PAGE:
I’m still awed by the Danny Boyle Opening Ceremony. I’ve watched the start a few times since — and I now have my Olympic DVD — and in places I still have that spine-tingling feeling of watching a piece of genius unfolding — and a peculiarly eccentric English genius. I’d almost forgotten that the official speeches were made from that bizarre interpretation of Glastonbury Tor — that spewed out industrial workers. Perhaps it’s because Danny Boyle comes from the fringes of Manchester, as I do, that the Pandemonium section with the rising mill chimneys had such resonance. But, as I’ve blogged already, the narrative of that sequence was brilliant — obscuring the denouement of the unification of the five rings, except for that wonderful moment when the audience suddenly realises what’s about to happen, and then has a final surprise payoff at the end with the raining fire.
In retrospect, it’s easy to forget the doubts we all had about London even having a tolerably good games and avoiding something disastrous. It’s not surprising in retrospect that the Olympics and Paralympics put on a great show. London routinely handles huge sporting events — with the likes of Wembley, Twickenham and Lords being some of the best stadiums in the world (I know Twickenham wasn’t used but, having lived nearby for several years it shows how 80,000 people can be processed in and out of a suburban stadium). London, and the country in general, put on huge cultural events, like Glastonbury and the Hyde Park concerts, every summer and the country is able to put on spectacular state events, like the Royal Wedding and this year’s Jubilee celebrations (though we can’t control the weather). And, here’s a slightly tenuous connection to the novel, London and the rest of the country has probably the most thriving cultural industry of any city (or country) in the world — punching way above its weight in music, art, theatre, television, writing — almost any branch of culture you can think of. And the government, for a change, didn’t cut the budget. Of course we should have put on a good show but it’s a reassuringly diffident British characteristic to think that we wouldn’t.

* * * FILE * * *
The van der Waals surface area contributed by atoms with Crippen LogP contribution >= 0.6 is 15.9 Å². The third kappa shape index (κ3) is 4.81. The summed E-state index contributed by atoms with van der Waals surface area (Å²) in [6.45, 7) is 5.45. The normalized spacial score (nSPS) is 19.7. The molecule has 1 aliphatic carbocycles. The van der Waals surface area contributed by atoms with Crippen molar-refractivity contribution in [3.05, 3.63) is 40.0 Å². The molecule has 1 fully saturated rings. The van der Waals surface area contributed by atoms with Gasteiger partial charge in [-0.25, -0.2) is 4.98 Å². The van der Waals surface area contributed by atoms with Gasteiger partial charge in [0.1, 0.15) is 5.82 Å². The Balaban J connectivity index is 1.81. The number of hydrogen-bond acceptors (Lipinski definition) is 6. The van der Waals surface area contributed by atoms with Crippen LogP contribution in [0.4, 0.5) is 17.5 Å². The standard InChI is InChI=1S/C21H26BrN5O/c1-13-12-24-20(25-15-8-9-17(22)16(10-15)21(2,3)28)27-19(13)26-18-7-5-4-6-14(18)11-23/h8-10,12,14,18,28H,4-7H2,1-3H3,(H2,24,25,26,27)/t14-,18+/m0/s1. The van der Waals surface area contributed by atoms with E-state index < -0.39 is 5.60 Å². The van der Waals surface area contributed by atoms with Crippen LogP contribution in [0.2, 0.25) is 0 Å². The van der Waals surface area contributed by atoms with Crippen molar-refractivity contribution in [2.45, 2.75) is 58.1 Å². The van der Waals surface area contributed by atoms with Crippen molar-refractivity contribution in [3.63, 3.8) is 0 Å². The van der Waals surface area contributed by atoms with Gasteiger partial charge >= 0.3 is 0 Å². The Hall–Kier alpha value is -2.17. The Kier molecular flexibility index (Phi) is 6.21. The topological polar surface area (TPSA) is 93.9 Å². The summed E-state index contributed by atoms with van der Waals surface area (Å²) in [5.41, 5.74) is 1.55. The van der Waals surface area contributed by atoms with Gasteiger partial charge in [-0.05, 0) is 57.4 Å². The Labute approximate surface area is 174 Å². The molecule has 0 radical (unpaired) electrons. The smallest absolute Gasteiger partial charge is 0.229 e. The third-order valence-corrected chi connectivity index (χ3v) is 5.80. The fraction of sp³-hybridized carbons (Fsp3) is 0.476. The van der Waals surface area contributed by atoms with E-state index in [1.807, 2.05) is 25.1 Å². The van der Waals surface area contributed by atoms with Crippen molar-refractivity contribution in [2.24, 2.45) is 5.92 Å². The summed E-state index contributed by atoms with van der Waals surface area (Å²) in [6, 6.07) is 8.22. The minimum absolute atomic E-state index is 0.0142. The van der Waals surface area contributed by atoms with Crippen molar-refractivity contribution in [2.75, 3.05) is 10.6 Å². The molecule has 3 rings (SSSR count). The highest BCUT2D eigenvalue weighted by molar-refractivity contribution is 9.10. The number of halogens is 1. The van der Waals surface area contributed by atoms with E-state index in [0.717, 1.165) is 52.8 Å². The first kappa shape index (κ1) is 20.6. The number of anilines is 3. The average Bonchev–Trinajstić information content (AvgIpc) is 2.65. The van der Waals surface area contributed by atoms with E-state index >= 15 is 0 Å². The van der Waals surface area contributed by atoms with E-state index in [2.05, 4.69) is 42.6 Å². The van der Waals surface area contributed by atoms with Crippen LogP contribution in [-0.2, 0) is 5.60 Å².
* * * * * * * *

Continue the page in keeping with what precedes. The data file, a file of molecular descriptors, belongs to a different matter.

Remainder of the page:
Apologies for repeating myself but we’re not going to get another event like it for a long time and, although the Olympics knocked my writing schedule way behind during the summer, it was an experience I wouldn’t have missed.
So maybe another few photos from the landmark that will explode in a huge circle of fire in a few hours to celebrate the end of such a great year for the city.
There’s been so much else I’ve done in London in 2012 that I’ve not even had change to blog about — exhibitions seen, events I’ve attended, walks I’ve taken — the Shoreditch graffiti walk and previously mentioned Abbey Road Studio Two visit being but two of the highlights.
I’ve also met so many wonderful new friends, particularly associated with the arts in London. Maybe I’ll do a proper round up post in the New Year?
And between the Olympics and Paralympics I belatedly discovered Tuscany and Venice for the first time, which would have been the highlight of most years.
I do have a finished novel, although it’s not yet quite polished enough yet, which is a little frustrating, but I think it’s benefited from being in progress during the year — especially if I can manage to capture a little of the headiness of this past year in the city.